Code:
    while ((buf[i++] = fgetc(stream)) != EOF && i != size)
    But basicly, yours isn't reading a line, which is what the origional poster wanted. Yours just reads a number of bytes. Also, what's the point of returning the buffer, when you're passing and modifying the same buffer?

    Quzah.
    Hope is the first step on the road to disappointment.

  12. #12
    Registered User loopy's Avatar
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    Quote Originally Posted by quzah
    Code:
    buf[i] = '\0';
    I'll assume that when you pass size to the function, it includes room for the null terminator right? Otherwise you're running past your array when this happens:
    Code:
    while ((buf[i++] = fgetc(stream)) != EOF && i != size)


    [b]But basicly, yours isn't reading a line, which is what the origional poster wanted. Yours just reads a number of bytes. Also, what's the point of returning the buffer, when you're passing and modifying the same buffer?[b]

    Quzah.
    Yes, always! : )

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  13. #13
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    Quote Originally Posted by loopy
    I wrote my own function:
    Code:
    char *fget(char buf[], FILE *stream, size_t size) 
    {
    	int i = 0;
    	while ((buf[i++] = fgetc(stream)) != EOF && i != size) 
    		;;
    	buf[i] = '\0';
    	return buf;
    }
    It looks fine, but it doesn't take care of the '\n'. It's not 'line oriented' like fgets() is.

    Also, why ';;' ? I think '{}' is what you actually meant.

    In fact, the code is buggy. The output expression should be ... && i < size - 1. If not, you'll stick the '\0' at buf[size] that is out of the bounds. It's an undefined behaviour.
    Emmanuel Delahaye

    "C is a sharp tool"

  14. #14
    Registered User loopy's Avatar
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    Here is the FINAL version. ; )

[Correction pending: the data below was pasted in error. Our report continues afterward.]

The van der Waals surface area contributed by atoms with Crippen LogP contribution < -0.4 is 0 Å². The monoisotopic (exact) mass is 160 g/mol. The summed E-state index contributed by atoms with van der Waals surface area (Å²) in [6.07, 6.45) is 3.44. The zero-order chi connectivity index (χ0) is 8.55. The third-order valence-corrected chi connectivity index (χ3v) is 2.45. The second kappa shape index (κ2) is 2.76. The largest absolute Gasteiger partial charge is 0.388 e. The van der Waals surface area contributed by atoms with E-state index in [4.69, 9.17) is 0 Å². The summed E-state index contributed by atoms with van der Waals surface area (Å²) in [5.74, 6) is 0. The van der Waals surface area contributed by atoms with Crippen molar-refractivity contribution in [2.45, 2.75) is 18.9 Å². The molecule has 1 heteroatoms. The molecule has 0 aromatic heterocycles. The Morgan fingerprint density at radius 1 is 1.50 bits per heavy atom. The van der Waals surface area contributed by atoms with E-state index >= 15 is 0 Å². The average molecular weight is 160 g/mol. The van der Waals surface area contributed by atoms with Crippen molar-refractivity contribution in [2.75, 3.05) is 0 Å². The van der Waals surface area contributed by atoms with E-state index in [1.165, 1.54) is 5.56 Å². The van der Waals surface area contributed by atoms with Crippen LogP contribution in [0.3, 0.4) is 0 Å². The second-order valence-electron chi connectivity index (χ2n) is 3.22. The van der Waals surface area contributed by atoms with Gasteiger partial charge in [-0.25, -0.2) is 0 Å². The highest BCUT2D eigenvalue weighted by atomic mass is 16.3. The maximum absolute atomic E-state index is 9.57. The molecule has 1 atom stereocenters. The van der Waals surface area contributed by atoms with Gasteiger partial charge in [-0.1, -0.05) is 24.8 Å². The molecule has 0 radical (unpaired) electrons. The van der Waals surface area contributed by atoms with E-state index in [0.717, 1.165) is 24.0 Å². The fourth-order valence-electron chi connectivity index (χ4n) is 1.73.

Code:
    int *fchar(char buf[], FILE *stream, size_t size)
    {
    	int i = 0;
    	while ((buf[i++] = fgetc(stream)) != EOF && i < size -1)
    		;;
    	while (buf[i--] != '\n')
    		;;
    	buf[i] = '\0';
    	return 0;
    }
    Called:

    Code:
    #include <string.h>
    #include <stdio.h>
    #include <unistd.h>
    #include "/Source/str.h"
    
    int main(int *argc, char *argv[])
    {
    	char buf[1024];
    	int i = 0;
    	FILE *file;
    	if (!argv[1]) {
    		fprintf(stdout, "Usage: File as first arg...\n");
    		return 1;
    	}	
    	if ((file = fopen(argv[1], "r")) == NULL) {
    		fprintf(stderr, "fopen: Failed.\n");
    		exit(1);
    	}
    	fchar(buf, file, sizeof(buf));
    	fprintf(stdout, "%s\n", buf);
    	return 0;
    }
    In case anyone wants to play with it. ; )

    {edit}

    Changed it, I didn't notice anything strange.
    Last edited by loopy; 06-13-2004 at 04:56 AM.
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  15. #15
    and the hat of wrongness Salem's Avatar
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    Still lots of bugs in there
    > while ((buf[i++] = fgetc(stream)) != EOF
    You're comparing a char with EOF, not an int with EOF

    > while (buf[i--] != '\n')
    If you don't read a newline, then this marches off back towards the beginning of memory is a horrible buffer underrun.
    Besides, it also means you lose a whole bunch of file data.

    > #include "/Source/str.h"
    Adding unistd.h made otherwise portable code less portable. What on earth is this for?
    If you dance barefoot on the broken glass of undefined behaviour, you've got to expect the occasional cut.